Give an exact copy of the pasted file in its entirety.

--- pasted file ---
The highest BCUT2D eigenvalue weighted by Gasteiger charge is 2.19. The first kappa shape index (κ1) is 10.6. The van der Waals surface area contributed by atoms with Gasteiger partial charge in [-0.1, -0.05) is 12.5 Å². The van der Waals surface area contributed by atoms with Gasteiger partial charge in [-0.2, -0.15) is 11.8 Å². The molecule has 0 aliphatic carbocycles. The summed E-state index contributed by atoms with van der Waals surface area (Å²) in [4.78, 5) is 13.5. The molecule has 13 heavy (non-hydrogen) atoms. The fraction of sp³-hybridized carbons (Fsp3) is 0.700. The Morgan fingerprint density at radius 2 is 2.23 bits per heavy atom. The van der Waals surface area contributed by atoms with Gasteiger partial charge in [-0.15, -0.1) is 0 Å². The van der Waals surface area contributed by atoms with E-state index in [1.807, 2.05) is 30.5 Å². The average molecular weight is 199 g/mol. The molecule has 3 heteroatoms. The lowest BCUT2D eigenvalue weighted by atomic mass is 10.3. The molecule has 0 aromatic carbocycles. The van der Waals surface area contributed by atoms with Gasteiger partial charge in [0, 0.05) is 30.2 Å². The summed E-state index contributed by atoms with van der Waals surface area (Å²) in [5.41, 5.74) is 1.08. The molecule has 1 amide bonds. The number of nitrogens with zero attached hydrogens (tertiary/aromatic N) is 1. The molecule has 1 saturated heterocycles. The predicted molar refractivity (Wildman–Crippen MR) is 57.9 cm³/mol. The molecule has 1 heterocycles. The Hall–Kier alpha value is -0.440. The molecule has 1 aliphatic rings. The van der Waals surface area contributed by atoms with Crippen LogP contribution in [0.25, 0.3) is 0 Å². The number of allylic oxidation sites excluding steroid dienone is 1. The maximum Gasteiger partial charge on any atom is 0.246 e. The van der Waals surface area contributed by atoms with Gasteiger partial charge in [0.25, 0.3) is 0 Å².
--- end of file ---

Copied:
The highest BCUT2D eigenvalue weighted by Gasteiger charge is 2.19. The first kappa shape index (κ1) is 10.6. The van der Waals surface area contributed by atoms with Gasteiger partial charge in [-0.1, -0.05) is 12.5 Å². The van der Waals surface area contributed by atoms with Gasteiger partial charge in [-0.2, -0.15) is 11.8 Å². The molecule has 0 aliphatic carbocycles. The summed E-state index contributed by atoms with van der Waals surface area (Å²) in [4.78, 5) is 13.5. The molecule has 13 heavy (non-hydrogen) atoms. The fraction of sp³-hybridized carbons (Fsp3) is 0.700. The Morgan fingerprint density at radius 2 is 2.23 bits per heavy atom. The van der Waals surface area contributed by atoms with Gasteiger partial charge in [-0.15, -0.1) is 0 Å². The van der Waals surface area contributed by atoms with E-state index in [1.807, 2.05) is 30.5 Å². The average molecular weight is 199 g/mol. The molecule has 3 heteroatoms. The lowest BCUT2D eigenvalue weighted by atomic mass is 10.3. The molecule has 0 aromatic carbocycles. The van der Waals surface area contributed by atoms with Gasteiger partial charge in [0, 0.05) is 30.2 Å². The summed E-state index contributed by atoms with van der Waals surface area (Å²) in [5.41, 5.74) is 1.08. The molecule has 1 amide bonds. The number of nitrogens with zero attached hydrogens (tertiary/aromatic N) is 1. The molecule has 1 saturated heterocycles. The predicted molar refractivity (Wildman–Crippen MR) is 57.9 cm³/mol. The molecule has 1 heterocycles. The Hall–Kier alpha value is -0.440. The molecule has 1 aliphatic rings. The van der Waals surface area contributed by atoms with Crippen LogP contribution in [0.25, 0.3) is 0 Å². The number of allylic oxidation sites excluding steroid dienone is 1. The maximum Gasteiger partial charge on any atom is 0.246 e. The van der Waals surface area contributed by atoms with Gasteiger partial charge in [0.25, 0.3) is 0 Å².